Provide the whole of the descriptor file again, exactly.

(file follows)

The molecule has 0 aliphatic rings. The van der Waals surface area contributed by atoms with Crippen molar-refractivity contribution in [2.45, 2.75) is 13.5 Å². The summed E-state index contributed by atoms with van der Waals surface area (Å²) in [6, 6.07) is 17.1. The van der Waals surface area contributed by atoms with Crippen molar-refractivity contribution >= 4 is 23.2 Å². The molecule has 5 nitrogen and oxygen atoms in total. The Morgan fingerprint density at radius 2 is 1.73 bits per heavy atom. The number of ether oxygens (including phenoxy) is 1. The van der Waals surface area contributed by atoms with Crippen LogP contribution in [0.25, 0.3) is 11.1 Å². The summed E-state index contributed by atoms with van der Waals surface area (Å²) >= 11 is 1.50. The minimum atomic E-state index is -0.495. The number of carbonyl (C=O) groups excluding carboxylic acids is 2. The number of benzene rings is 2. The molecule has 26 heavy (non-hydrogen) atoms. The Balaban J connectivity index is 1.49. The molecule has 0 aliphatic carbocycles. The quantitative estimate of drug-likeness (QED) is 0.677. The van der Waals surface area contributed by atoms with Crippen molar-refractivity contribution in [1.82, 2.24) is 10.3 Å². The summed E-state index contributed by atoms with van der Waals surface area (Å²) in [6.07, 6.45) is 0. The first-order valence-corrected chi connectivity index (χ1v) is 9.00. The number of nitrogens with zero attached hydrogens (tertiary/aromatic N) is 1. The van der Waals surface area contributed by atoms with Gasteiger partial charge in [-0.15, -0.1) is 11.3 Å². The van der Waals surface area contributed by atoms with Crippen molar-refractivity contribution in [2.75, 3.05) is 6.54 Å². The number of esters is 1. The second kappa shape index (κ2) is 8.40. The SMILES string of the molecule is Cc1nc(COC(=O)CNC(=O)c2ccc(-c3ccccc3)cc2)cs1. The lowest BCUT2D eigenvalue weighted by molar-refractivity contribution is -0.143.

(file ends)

The molecule has 0 aliphatic rings. The van der Waals surface area contributed by atoms with Crippen molar-refractivity contribution in [2.45, 2.75) is 13.5 Å². The summed E-state index contributed by atoms with van der Waals surface area (Å²) in [6, 6.07) is 17.1. The van der Waals surface area contributed by atoms with Crippen molar-refractivity contribution >= 4 is 23.2 Å². The molecule has 5 nitrogen and oxygen atoms in total. The Morgan fingerprint density at radius 2 is 1.73 bits per heavy atom. The number of ether oxygens (including phenoxy) is 1. The van der Waals surface area contributed by atoms with Crippen LogP contribution in [0.25, 0.3) is 11.1 Å². The summed E-state index contributed by atoms with van der Waals surface area (Å²) >= 11 is 1.50. The minimum atomic E-state index is -0.495. The number of carbonyl (C=O) groups excluding carboxylic acids is 2. The number of benzene rings is 2. The molecule has 26 heavy (non-hydrogen) atoms. The Balaban J connectivity index is 1.49. The molecule has 0 aliphatic carbocycles. The quantitative estimate of drug-likeness (QED) is 0.677. The van der Waals surface area contributed by atoms with Crippen molar-refractivity contribution in [1.82, 2.24) is 10.3 Å². The summed E-state index contributed by atoms with van der Waals surface area (Å²) in [6.07, 6.45) is 0. The first-order valence-corrected chi connectivity index (χ1v) is 9.00. The number of nitrogens with zero attached hydrogens (tertiary/aromatic N) is 1. The van der Waals surface area contributed by atoms with Gasteiger partial charge in [-0.15, -0.1) is 11.3 Å². The van der Waals surface area contributed by atoms with Crippen molar-refractivity contribution in [2.75, 3.05) is 6.54 Å². The number of esters is 1. The second kappa shape index (κ2) is 8.40. The SMILES string of the molecule is Cc1nc(COC(=O)CNC(=O)c2ccc(-c3ccccc3)cc2)cs1. The lowest BCUT2D eigenvalue weighted by molar-refractivity contribution is -0.143.